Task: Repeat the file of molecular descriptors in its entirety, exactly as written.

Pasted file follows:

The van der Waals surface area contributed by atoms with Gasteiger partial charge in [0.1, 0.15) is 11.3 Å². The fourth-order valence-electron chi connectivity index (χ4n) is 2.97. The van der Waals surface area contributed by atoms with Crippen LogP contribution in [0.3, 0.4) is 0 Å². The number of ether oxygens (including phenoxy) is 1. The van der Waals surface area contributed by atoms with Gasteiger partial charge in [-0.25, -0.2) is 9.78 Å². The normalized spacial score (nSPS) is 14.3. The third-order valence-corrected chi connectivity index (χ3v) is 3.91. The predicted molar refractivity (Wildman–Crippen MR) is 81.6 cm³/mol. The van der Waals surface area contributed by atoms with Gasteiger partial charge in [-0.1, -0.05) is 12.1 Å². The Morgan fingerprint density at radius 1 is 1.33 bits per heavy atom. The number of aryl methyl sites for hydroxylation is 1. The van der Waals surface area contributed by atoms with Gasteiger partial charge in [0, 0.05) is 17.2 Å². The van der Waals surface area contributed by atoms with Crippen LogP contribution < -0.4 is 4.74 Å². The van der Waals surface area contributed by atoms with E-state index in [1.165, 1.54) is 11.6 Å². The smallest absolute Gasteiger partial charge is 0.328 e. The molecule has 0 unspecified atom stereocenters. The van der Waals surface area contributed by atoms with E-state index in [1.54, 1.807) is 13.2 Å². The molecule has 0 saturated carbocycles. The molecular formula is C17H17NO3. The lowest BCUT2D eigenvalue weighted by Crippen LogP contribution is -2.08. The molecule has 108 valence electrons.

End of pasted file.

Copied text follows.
The van der Waals surface area contributed by atoms with Gasteiger partial charge in [0.1, 0.15) is 11.3 Å². The fourth-order valence-electron chi connectivity index (χ4n) is 2.97. The van der Waals surface area contributed by atoms with Crippen LogP contribution in [0.3, 0.4) is 0 Å². The number of ether oxygens (including phenoxy) is 1. The van der Waals surface area contributed by atoms with Gasteiger partial charge in [-0.25, -0.2) is 9.78 Å². The normalized spacial score (nSPS) is 14.3. The third-order valence-corrected chi connectivity index (χ3v) is 3.91. The predicted molar refractivity (Wildman–Crippen MR) is 81.6 cm³/mol. The van der Waals surface area contributed by atoms with Gasteiger partial charge in [-0.1, -0.05) is 12.1 Å². The Morgan fingerprint density at radius 1 is 1.33 bits per heavy atom. The number of aryl methyl sites for hydroxylation is 1. The van der Waals surface area contributed by atoms with Gasteiger partial charge in [0, 0.05) is 17.2 Å². The van der Waals surface area contributed by atoms with Crippen LogP contribution < -0.4 is 4.74 Å². The van der Waals surface area contributed by atoms with E-state index in [1.165, 1.54) is 11.6 Å². The smallest absolute Gasteiger partial charge is 0.328 e. The molecule has 0 unspecified atom stereocenters. The van der Waals surface area contributed by atoms with E-state index in [1.54, 1.807) is 13.2 Å². The molecule has 0 saturated carbocycles. The molecular formula is C17H17NO3. The lowest BCUT2D eigenvalue weighted by Crippen LogP contribution is -2.08. The molecule has 108 valence electrons.